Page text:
The story of Amistad centers on the legal status of Africans caught and brought to America on a Spanish slave ship in 1839. While the issue of slavery was huge during this time period, the trials of Amistad would focus primarily on the legality of slaves and what constituted freedom in the United States for these alleged slaves. The issue of Africans versus African-Americas wold be huge, and just like depicted in the movie, cultural differences between Americans and native Africans would cause great hurtles. .
As depicted in the movie, in February of 1839, Portuguese slave hunters abducted a large group of Africans from Sierra Leone and shipped them to Havana, Cuba. This abduction violated all of the treaties then in existence. Fifty-three Africans were purchased by two Spanish planters and put aboard the Cuban schooner Amistad for shipment to a Caribbean plantation. On July 1, 1839, the Africans seized the ship, killed the captain and the cook, and ordered the planters to sail to Africa. On August 24, 1839, the Amistad was seized off Long Island, NY, by the U.S. brig Washington. The planters were freed and the Africans were imprisoned in New Haven, CT, on charges of murder. Although the murder charges were dismissed, the Africans remained locked up as the .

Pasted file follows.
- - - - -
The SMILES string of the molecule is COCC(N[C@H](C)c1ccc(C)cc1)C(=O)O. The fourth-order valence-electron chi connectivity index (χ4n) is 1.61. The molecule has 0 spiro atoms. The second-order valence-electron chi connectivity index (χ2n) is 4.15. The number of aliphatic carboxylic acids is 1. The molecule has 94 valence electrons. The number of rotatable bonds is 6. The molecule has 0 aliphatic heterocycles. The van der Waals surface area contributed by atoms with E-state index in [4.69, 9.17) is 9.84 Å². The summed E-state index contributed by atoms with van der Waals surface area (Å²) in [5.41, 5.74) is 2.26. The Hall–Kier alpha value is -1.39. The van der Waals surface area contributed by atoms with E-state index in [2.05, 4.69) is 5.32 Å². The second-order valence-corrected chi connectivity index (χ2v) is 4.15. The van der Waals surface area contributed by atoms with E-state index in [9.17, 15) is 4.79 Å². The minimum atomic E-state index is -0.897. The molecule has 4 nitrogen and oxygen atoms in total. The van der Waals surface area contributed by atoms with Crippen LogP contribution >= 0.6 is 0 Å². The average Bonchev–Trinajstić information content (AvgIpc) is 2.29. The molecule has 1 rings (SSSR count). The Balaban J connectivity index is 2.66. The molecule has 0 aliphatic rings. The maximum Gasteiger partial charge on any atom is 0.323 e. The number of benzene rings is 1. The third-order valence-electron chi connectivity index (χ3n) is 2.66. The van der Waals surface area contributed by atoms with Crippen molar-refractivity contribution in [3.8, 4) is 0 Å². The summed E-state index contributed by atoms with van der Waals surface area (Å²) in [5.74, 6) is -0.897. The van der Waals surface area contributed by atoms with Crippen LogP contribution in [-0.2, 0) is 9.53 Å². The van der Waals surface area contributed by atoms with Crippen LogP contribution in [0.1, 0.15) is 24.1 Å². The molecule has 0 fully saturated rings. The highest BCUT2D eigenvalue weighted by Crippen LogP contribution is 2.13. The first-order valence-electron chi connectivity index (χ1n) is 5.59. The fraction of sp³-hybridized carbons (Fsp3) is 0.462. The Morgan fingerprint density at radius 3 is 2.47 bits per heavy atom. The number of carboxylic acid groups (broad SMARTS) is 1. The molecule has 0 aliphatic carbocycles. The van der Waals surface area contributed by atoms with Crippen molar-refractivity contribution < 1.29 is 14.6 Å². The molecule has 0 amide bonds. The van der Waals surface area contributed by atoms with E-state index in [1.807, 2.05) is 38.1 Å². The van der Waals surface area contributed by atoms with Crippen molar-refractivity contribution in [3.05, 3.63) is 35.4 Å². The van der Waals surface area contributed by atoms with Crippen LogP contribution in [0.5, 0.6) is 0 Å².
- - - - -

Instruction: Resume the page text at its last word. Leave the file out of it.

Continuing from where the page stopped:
focus of the case turned to salvage claims and property rights. President Van Buren was in favor of extraditing the Africans to Cuba. However, abolitionists in the North opposed extradition and raised money to defend the Africans. Claims to the Africans by the planters, the government of Spain, and the captain of the brig led the case to trial in the Federal District Court in Connecticut. The court ruled that the case fell within Federal jurisdiction and that the claims to the Africans as property were not legitimate because they were illegally held as slaves.